Dakich: Let me address that. Everybody in that locker room knows if you don't perform, you're usually out. Adam Vinatieri struggled in 2019. Did the locker room get lost a little bit because you just kept trotting him out there?
Ballard: "That was a tough deal to work through this year because who Adam (is) … take the past production away: work ethic, leadership — I mean, this guy is a leader in the locker room — the way he conducts himself each and every day, the way he works. So he's hurt during camp, starts the season off slow, but then he has a good stretch. I mean, at one point he was Special Teams Player of the Week after he made a 50- and 55-yarder against Denver to win the game. So we thought we had kind of gotten out of it. And then he hit another bad stretch again. And practice was unbelievable for Adam. You'd go to practice, and we'd have five or six kickers in on Monday and Tuesday, and I'd tell Adam, I'd say, 'Adam, I'm bringing guys in.' And you know Adam; he'd get pissy, but he understood. He's a pro. That's the one thing about Adam: he's a pro. And every time I'd work 'em out, I'd go back in and watch the practice tape on Adam — Adam's ball off (hit foot) was better, he's making kicks from 60 yards. So it was tough. It was tough. Did we lose credibility? No. I don't think anybody in the locker room was looking at Adam or anybody else. Because they saw the work, and they saw the production in practice that he was doing."
Dakich: Would you have handled that situation differently looking back?
Dakich: Not even from the start of the season with the injury and all that?
Ballard: "No. No."
Dakich: Do you expect Vinatieri to be back in 2020?
Ballard: "He's rehabbing and we've not had the discussion."
Dakich: Is the running game back en vogue in the NFL? Because the Colts seemed to be positioned pretty well if it is with Marlon Mack and that line.
Ballard: "I don't think it's ever gone away. Look: I think we all know you've still gotta be able to create explosive games in the passing game. You have to. You have to throw the ball in this league to win. But you also have to be able to run it. You can't become some one-dimensional that when you get into these games in December and January that you can't control the clock and move the football with your guys up front. And even if you look back — and I remember last year Frank coming to me and saying, 'Look: we need to have a top-five rushing offense. It's gonna help us; it's gonna help us create more explosive passing (plays) with our play-action plays, and it's gonna help us defensively keeping them off the field.' And what (the San Francisco 49ers) did? That was a thing of beauty last week. I mean, that was freakin' beautiful. What'd they throw the ball: eight times? … I can't remember the last time (I saw that). When we went to the Super Bowl in Chicago, we beat New Orleans to go to the Super Bowl, but it wasn't until the fourth quarter that it looked like that. I mean, it looked like that with Frisco from the first snap. They're ripping off seven-, eight-yard runs."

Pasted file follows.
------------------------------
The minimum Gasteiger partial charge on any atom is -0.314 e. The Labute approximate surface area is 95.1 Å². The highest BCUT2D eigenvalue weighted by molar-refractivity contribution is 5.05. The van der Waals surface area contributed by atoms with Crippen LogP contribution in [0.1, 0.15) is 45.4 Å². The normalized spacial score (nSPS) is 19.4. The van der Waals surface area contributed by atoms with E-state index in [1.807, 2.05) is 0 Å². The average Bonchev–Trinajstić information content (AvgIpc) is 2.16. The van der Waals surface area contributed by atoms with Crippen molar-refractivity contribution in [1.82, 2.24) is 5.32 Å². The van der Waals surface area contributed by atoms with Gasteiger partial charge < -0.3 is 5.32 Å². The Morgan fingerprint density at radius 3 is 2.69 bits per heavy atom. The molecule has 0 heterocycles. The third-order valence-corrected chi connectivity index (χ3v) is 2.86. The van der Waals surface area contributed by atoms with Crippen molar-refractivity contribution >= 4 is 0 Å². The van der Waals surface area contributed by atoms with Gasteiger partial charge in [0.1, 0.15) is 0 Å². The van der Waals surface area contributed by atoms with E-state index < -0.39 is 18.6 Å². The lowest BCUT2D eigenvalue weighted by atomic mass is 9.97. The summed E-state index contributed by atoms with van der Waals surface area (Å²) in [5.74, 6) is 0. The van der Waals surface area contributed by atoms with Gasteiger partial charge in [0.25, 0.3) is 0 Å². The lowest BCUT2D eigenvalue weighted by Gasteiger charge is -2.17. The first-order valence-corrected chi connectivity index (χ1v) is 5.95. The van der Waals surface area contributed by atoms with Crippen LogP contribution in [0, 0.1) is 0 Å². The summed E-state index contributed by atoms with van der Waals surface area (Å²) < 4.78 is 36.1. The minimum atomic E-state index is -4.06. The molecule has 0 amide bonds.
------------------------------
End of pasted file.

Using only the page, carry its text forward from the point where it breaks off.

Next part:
Dakich: What happened with Deon Cain? A lot of people were excited about him — what happened?
Ballard: "Very talented. You have to do things the way we're asking you to do 'em. So the way we're asking you to work, the way we're asking you to prepare, and if you don't do 'em that way, you're not gonna be here. And it just got to a point where Deon's a young player, and he's a very talented player, but we weren't getting what we needed, and we decided to release him. He didn't get picked up and he was on our practice squad, and then when Pittsburgh came to sign him, he ended up choosing going to Pittsburgh."
Dakich: Devin Funchess — you sign him as a free agent last year, gets hurt in the first game of the season and is on IR the rest of the way. Will you try to re-sign him? That's a bit of a quandary, isn't it?
Ballard: "I know it is. And he's a great kid. You know, that's a frustrating one, because he has a pretty good game that first week against the Chargers, and then right before T.Y. (Hilton) has the great run to tie the game up, we took a shot here in the back with a fade and (Funchess) landed on the shoulder wrong late in the fourth quarter. And we think he's got a lot of talent and could really help us. We'll see. I mean, it takes both sides, and how it works out. Good kid — I know he enjoyed his experience. He was frustrated; he was extremely frustrated all year, 'cause he wanted to play and he wanted to help and he knew he could contribute and help. So we'll see how it works out."
Dakich: When you talk about free agency, in a perfect world you have a ton of money to spend. You didn't spend it last year, and when you don't spend the money and the team doesn't win, people think the team is cheap and it shows up on the field. Is this a good free agent market to spend?